It is an intriguing question, isn’t it? And we might have never come to know the answer if an American psychologist called Dr Arthur Aron hadn’t kissed his future wife Elaine Spaulding in the summer of 1967 and experienced a sensation so profound that he decided to investigate into the mysteries of love and attraction.
If you were stuck in an island with a man, would you fall in love with him? Or if both of you bonded over your mutual fear of flying in an airplane experiencing turbulence, would love blossom? Aron decided to carry out an experiment in which he devised 36 questions which couples would have to answer in a laboratory setting. The questions would come in three sets of 12 each and grow increasingly intimate. By the end of it, you would be baring your soul to a partner you hardly knew. After answering the questions, you have to stare into the other person’s eyes for four minutes, as if to coagulate all those feelings of love that are brewing in you. The sense of closeness generated in the lab might or might not last. Here is a sample of some of the questions:
Would you like to be famous? In what way?
Is there something you’ve dreamed of doing for a long time? Why haven’t you done it?
If you were to die this evening with no opportunity to communicate with anyone, what would you most regret not having told someone? Why haven’t you told them yet?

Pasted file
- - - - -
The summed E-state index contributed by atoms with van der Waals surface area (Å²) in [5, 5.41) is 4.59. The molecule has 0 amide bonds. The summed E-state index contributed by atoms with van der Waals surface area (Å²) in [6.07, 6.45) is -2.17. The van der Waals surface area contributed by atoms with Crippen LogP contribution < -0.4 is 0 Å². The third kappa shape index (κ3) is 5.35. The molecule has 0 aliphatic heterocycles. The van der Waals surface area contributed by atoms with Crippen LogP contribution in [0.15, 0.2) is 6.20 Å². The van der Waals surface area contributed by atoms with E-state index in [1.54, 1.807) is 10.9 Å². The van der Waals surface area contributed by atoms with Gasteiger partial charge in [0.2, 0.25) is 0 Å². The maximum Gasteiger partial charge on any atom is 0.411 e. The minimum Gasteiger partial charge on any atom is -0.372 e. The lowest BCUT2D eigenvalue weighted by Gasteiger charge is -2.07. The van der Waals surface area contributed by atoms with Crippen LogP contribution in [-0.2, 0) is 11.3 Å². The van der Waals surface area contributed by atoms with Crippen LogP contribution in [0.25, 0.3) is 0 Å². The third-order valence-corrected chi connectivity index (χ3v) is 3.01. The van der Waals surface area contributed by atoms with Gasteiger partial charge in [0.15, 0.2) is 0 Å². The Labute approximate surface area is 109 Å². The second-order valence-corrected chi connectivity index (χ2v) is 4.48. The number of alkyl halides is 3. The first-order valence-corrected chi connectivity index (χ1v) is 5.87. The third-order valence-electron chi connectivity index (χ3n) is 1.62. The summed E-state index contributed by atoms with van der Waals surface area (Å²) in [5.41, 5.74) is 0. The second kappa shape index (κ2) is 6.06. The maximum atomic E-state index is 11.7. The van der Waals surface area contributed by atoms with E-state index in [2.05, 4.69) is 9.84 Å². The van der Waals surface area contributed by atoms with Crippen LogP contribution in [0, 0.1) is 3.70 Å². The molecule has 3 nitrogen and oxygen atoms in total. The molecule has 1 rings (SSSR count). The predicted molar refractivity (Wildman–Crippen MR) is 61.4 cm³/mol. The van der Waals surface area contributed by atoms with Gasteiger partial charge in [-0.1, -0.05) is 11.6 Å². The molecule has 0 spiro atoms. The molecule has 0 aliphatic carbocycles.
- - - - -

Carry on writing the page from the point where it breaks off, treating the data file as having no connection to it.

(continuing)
Name three things you and your partner appear to have in common?
What is the one thing you’d like to ask a fortune-teller?
I’ve always wondered what it would be like to eliminate small talk when you meet someone new. Instead of asking the predictable questions like where they’re from and what they do, what would happen if I asked them who they last had a crush on. Or what was their first impression of you? It would be interesting, wouldn’t it?
What I found fascinating about Aron’s study is the idea that love might not be something that happens to you, but rather something that you can make happen. Everyone thinks that revealing your innermost self is a corollary of knowing someone intimately. But, what if it was the other way around? What if you could reveal your innermost self and then let intimacy follow?
“It’s astounding, really, to hear what someone admires in you,” writes a woman in The New York Times, who tried out the experiment with a university acquaintance. “I don’t know why we don’t go around thoughtfully complimenting one another all the time.”
In case you’re wondering, yes, the woman did fall in love with the acquaintance. “Love didn’t happen to us,” she writes. “We’re in love because we each made the choice to be.”